Don’t be afraid to contact a university if you are looking for additional information not available on the school’s web site. Many universities make a record of personal contact and may use it in their decision-making.
Excel on the SAT & ACT
While most U.S. colleges and universities use a holistic admissions process, standardized test scores are an important factor at the majority of institutions and are considered a measure of the school’s selectivity. Compiled scores (i.e. 25th, 50th, 75th percentile) can often be found on the institution’s admissions web site and in various guidebooks.
What many applicants don’t know is that a large number of institutions “super score” (utilize the applicant’s highest section scores from all testing dates) for evaluative and reporting purposes, giving those who improve their scores by taking the test(s) multiple students a possible advantage. Often the standardized test policy can be found on the admissions web site.
Students interested in attending institutions that “super score” often gain an advantage by taking both the SAT and ACT multiple times. Understanding the score use and reporting requirement for all the schools you are considering is important when evaluating this strategy.
Differentiate Yourself — Your Hook
Most U.S. colleges and universities seek a diverse student body. Geographic diversity is considered important at most institutions which can favor applicants from less represented areas. Background, experiences, talents, and interests are other areas of diversity. Having a desirable “hook” can help you stand out from the competition.
Perfect Your Essays
Plan, carefully draft and ask someone to proofread your personal statements. Make them interesting, appropriate and enjoyable to read! Give concrete examples of things you’ve done to back up your claims. Make sure your essays portray you in a positive manner and allow the readers to get to know you. A compelling essay should leave the reader thinking, “this applicant is likable; he/she would be an asset on campus and a great fit for our school.”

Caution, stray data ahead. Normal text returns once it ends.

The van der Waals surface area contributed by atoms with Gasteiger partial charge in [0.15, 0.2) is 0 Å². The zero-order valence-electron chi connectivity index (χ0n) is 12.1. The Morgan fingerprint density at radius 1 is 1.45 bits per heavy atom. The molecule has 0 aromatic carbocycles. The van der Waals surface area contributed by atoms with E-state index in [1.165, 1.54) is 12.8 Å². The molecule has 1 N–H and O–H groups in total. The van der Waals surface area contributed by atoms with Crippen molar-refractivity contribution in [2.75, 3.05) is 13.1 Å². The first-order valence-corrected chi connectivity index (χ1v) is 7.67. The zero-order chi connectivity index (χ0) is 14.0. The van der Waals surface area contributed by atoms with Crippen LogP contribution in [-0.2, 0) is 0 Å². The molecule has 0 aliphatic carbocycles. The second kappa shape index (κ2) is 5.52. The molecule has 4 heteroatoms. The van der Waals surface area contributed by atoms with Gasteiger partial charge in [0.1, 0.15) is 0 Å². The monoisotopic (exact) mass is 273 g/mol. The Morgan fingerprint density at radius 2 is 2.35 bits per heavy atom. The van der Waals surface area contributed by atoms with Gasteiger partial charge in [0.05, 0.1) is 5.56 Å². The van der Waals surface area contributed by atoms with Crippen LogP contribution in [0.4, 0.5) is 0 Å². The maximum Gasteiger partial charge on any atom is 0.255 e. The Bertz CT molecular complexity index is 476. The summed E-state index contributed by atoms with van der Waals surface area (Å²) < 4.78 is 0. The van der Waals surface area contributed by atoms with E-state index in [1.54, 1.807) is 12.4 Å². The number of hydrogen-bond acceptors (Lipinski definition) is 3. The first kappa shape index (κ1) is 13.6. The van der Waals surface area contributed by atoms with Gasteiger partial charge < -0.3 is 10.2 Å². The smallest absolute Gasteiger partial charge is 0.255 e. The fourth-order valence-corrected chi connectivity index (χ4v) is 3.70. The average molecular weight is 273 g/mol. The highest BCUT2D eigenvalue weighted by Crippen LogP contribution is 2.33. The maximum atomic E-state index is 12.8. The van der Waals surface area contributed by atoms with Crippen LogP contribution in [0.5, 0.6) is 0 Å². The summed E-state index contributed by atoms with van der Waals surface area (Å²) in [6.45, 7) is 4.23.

Check Your Application for Accuracy and Consistency
“And that’s why I am interested in studying biomedical engineering at XYZ.” Sounds good? Well, XYZ University doesn’t offer biomedical engineering. Worse yet, the essay was sent to ABC College. Admissions staffers will tell you it is not unusual for applicants to craft and recycle essays without carefully reviewing the contents. Essays that contain incorrect assumptions are not uncommon. Mistakes resulting from poor preparation often lead to rejection.
Proofread Your Application
Often, students are so eager to submit their applications that they don’t take the time to review them carefully. Admissions officers are known to share amusing examples of glaring errors that may indicate a lack of attentiveness, maturity or interest. One student completed the entire application in lower case. Another student wrote that he was “Predator” of the high school newspaper. Keep in mind that spell check programs miss many mistakes!!
Don’t Slack Off During Senior Year
When admissions officers are on the fence about an applicant, senior year performance is known to make a difference. The student pursuing a challenging curriculum with strong grades is likely to be selected over someone less ambitious or accomplished. Keeping up the momentum during your senior year can also land you in the admit pile from the waitlist. Students usually don’t think of the waitlist when they apply for admission, but given a large number of applications and hard-to-predict enrollment, the wait list is a key component of the new paradigm!
Take Interviews Seriously
Many colleges and universities offer admission interviews. They vary by school — “optional”, “on-campus”, “alumni”, “informational”, “evaluative”, “combination informational/evaluative”. (This information is generally available on a school’s web site.) Regardless of how the interview is described, it is at the very least an opportunity to convey your interest and enthusiasm, as well as to make a positive impression. Prepare as if you were applying for a job. Consider what questions you’ll be asked in advance, and come prepared with a list of appropriate questions. Don’t ask for information easily obtained by researching the school. Interviewers usually submit a report that is used for admissions purposes. At many schools, students who interview are admitted at a significantly higher rate. Check the school’s web site in advance for information about scheduling an interview. Some institutions have deadlines that are easy to miss. Scheduling an interview at the last minute may telegraph to the school that it is not your top choice and that you would be less likely to enroll if admitted.
Written by: Lynn Radlauer Lubell, Publisher of InLikeMe.com and Founder of Admission By Design (email@example.com), an Educational Consultancy based in Boca Raton, Florida.